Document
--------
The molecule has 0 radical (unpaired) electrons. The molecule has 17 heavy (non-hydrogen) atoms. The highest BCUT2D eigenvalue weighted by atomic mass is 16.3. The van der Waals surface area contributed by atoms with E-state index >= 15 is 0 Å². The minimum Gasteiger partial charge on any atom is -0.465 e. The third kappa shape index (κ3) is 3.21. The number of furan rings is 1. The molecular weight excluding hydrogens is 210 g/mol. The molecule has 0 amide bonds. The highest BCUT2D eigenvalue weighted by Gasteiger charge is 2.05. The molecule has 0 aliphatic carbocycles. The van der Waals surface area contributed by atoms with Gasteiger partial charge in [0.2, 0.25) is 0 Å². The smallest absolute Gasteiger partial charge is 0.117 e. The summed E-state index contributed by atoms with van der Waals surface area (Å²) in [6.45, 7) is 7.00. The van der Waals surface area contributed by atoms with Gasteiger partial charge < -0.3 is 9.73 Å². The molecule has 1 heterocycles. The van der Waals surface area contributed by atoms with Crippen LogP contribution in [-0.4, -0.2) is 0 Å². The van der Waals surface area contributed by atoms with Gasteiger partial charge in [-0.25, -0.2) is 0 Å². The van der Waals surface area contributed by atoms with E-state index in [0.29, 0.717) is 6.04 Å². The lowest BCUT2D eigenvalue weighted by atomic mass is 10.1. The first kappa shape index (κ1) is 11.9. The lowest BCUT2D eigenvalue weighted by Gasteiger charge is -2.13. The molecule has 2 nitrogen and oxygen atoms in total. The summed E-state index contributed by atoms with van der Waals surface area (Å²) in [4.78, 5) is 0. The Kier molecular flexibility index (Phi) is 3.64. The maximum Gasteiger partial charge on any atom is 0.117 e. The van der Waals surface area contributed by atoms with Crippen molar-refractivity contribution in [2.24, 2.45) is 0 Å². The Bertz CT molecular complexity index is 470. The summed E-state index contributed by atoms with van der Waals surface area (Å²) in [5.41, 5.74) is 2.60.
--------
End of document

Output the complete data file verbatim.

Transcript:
The molecule has 0 radical (unpaired) electrons. The molecule has 17 heavy (non-hydrogen) atoms. The highest BCUT2D eigenvalue weighted by atomic mass is 16.3. The van der Waals surface area contributed by atoms with E-state index >= 15 is 0 Å². The minimum Gasteiger partial charge on any atom is -0.465 e. The third kappa shape index (κ3) is 3.21. The number of furan rings is 1. The molecular weight excluding hydrogens is 210 g/mol. The molecule has 0 amide bonds. The highest BCUT2D eigenvalue weighted by Gasteiger charge is 2.05. The molecule has 0 aliphatic carbocycles. The van der Waals surface area contributed by atoms with Gasteiger partial charge in [0.2, 0.25) is 0 Å². The smallest absolute Gasteiger partial charge is 0.117 e. The summed E-state index contributed by atoms with van der Waals surface area (Å²) in [6.45, 7) is 7.00. The van der Waals surface area contributed by atoms with Gasteiger partial charge < -0.3 is 9.73 Å². The molecule has 1 heterocycles. The van der Waals surface area contributed by atoms with Crippen LogP contribution in [-0.4, -0.2) is 0 Å². The van der Waals surface area contributed by atoms with Gasteiger partial charge in [-0.25, -0.2) is 0 Å². The van der Waals surface area contributed by atoms with E-state index in [0.29, 0.717) is 6.04 Å². The lowest BCUT2D eigenvalue weighted by atomic mass is 10.1. The first kappa shape index (κ1) is 11.9. The lowest BCUT2D eigenvalue weighted by Gasteiger charge is -2.13. The molecule has 2 nitrogen and oxygen atoms in total. The summed E-state index contributed by atoms with van der Waals surface area (Å²) in [4.78, 5) is 0. The Kier molecular flexibility index (Phi) is 3.64. The maximum Gasteiger partial charge on any atom is 0.117 e. The van der Waals surface area contributed by atoms with Crippen molar-refractivity contribution in [2.24, 2.45) is 0 Å². The Bertz CT molecular complexity index is 470. The summed E-state index contributed by atoms with van der Waals surface area (Å²) in [5.41, 5.74) is 2.60.